Now, if our body was simply recognizing that we are now alone and sending us constant pain signals as an avoidance reminder, it would seem that the remedy would be to run out and become attached to someone new. From what I have read, however, getting involved with another person immediately following the death of a spouse does not cause the pain to end — it may instead delay the pain or suppress it. Something else seems to be at play here.

Is being alone truly a great danger? Bowlby continues [pg 186]:

Even when a definition of real danger is agreed, however, there remain great difficulties for each of us in assessing it. For example, for an individual to calculate accurately when and in what degree he and his interests are endangered requires him to have a comprehensive knowledge of the world about him and to be able reliably to predict results. How many of us are qualified in these respects? It is easy to talk of real danger, but very difficult to estimate it.

It is indeed easy to forget that what is held to be publicly and permanently real is never more than some schematic representation of the world that happens to be favoured by a particular social group at a particular time in history. To some people during some periods to be afraid of ghosts is realistic. To other people during other periods to be afraid of germs is realistic. In matters of reality we all stand in danger of being arrogantly parochial.

That, however, is not to assert that everything is subjective, that there is no reality. The difficulty in using reality as a criterion lies, not in there being no reality, but in our imperfect capacity to comprehend it. That a child has an imperfect capacity to comprehend what is or may be truly dangerous is usually taken for granted. That the capacity of an adult is greater often by only a small margin tends to be forgotten.

What I have learned from The Power of Focusing: A Practical Guide to Emotional Self-Healing and other books is that, while we may not be able to mentally perceive our environment with any great degree of accuracy, our body, conversely, is very good at determining reality. Intelligence is not localized to the brain; rather, our entire body is intelligent.

In my next post, I'll conclude this brief theory of mine and explain that, in my opinion, our body does accurately perceive a real and present danger as a result of our loss, that the pain is in fact warranted, and that changing our behaviour can and does result in the lessening and eventual cessation of our pain. Stay tuned.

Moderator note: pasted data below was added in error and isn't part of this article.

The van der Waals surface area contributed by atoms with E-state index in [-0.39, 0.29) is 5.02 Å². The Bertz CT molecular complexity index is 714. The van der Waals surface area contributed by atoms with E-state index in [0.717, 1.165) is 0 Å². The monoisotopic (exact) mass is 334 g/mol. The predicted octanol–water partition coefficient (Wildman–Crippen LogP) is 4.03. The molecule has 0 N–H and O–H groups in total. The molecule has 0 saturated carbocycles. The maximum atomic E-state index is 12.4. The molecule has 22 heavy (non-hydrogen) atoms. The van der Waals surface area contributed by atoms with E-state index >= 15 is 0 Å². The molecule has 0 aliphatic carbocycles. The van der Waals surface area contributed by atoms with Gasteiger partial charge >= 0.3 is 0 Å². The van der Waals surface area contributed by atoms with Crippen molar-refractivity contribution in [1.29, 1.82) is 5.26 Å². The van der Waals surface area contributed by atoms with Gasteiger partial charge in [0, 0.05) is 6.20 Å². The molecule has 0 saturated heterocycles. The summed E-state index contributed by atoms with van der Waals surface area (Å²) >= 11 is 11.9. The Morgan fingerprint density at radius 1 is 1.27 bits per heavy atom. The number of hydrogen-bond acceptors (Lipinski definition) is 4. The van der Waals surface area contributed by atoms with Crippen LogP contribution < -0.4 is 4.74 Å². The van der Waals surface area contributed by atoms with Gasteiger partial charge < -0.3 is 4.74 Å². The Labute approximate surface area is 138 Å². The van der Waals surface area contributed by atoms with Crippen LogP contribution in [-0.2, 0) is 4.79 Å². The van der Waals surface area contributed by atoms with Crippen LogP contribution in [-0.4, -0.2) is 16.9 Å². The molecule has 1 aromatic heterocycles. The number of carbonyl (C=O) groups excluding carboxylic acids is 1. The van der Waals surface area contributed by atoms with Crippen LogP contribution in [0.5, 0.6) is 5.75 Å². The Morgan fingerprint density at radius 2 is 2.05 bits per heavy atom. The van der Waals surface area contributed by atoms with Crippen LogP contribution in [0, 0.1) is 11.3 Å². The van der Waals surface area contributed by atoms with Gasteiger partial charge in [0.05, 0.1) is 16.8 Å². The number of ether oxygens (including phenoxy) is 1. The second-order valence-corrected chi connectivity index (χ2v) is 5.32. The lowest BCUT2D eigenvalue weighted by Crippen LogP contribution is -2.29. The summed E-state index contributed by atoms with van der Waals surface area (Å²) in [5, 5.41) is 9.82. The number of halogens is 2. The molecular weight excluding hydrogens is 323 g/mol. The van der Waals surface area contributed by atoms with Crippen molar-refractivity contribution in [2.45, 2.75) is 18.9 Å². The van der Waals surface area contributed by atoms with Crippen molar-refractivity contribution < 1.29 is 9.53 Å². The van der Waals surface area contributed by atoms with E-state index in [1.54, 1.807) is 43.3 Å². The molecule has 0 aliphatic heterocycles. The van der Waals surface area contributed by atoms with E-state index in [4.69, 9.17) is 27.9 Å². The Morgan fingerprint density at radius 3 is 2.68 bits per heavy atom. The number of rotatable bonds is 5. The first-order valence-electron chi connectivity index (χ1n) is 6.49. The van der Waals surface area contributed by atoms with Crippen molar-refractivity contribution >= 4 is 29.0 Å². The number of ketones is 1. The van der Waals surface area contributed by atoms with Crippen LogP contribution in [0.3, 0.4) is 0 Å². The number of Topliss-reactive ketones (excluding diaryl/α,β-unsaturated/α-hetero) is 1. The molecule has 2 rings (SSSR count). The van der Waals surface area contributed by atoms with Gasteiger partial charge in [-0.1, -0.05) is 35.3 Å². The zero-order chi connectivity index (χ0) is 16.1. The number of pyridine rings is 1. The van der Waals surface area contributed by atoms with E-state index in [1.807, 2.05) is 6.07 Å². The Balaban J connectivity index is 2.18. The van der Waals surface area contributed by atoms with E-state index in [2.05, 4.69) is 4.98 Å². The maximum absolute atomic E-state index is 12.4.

obakesan said...


you wrote: If we accept this view, it would seem that the pain we experience when we grieve is an avoidance signal that is telling us to change our behavior.

but I disagree. I mean logically what behaviour needs changing? When my lovely wife died it was not cause by my behaviour (she had a brain tumor).

I believe that we suffer pain simply because the emotions are tied up with that part of the brain.

I believe its more related to things which would keep us in our comittment relationship, and that if we try to leave it we feel pain.

Sadly there is the problem it causes when we did not choose to part.

obakesan said...


I still come back to your site and examine writings. It has been some 5 months now since my love died.

Some of the things I read there seem more agreeable now than they did when I first read them. However clearly we percieve the world differently and our "feelings" in "feeling out our grief" are different.

But none the less thanks for your site.

I agree that Grief provides the opportunity to learn. I have spent a lot of time recently covering the love my wife and I shared.

Robert Heinlein wrote: Love is the condition in which the happiness of another person is essential to your own.

On that subject I put on my own blog: To me at least a significant part of love is trust, trust that extends beyond lending your material things. People often talk about giving of yourself, but what does that mean? Time? Energy?

To give the other person power over yourself is what I think its about.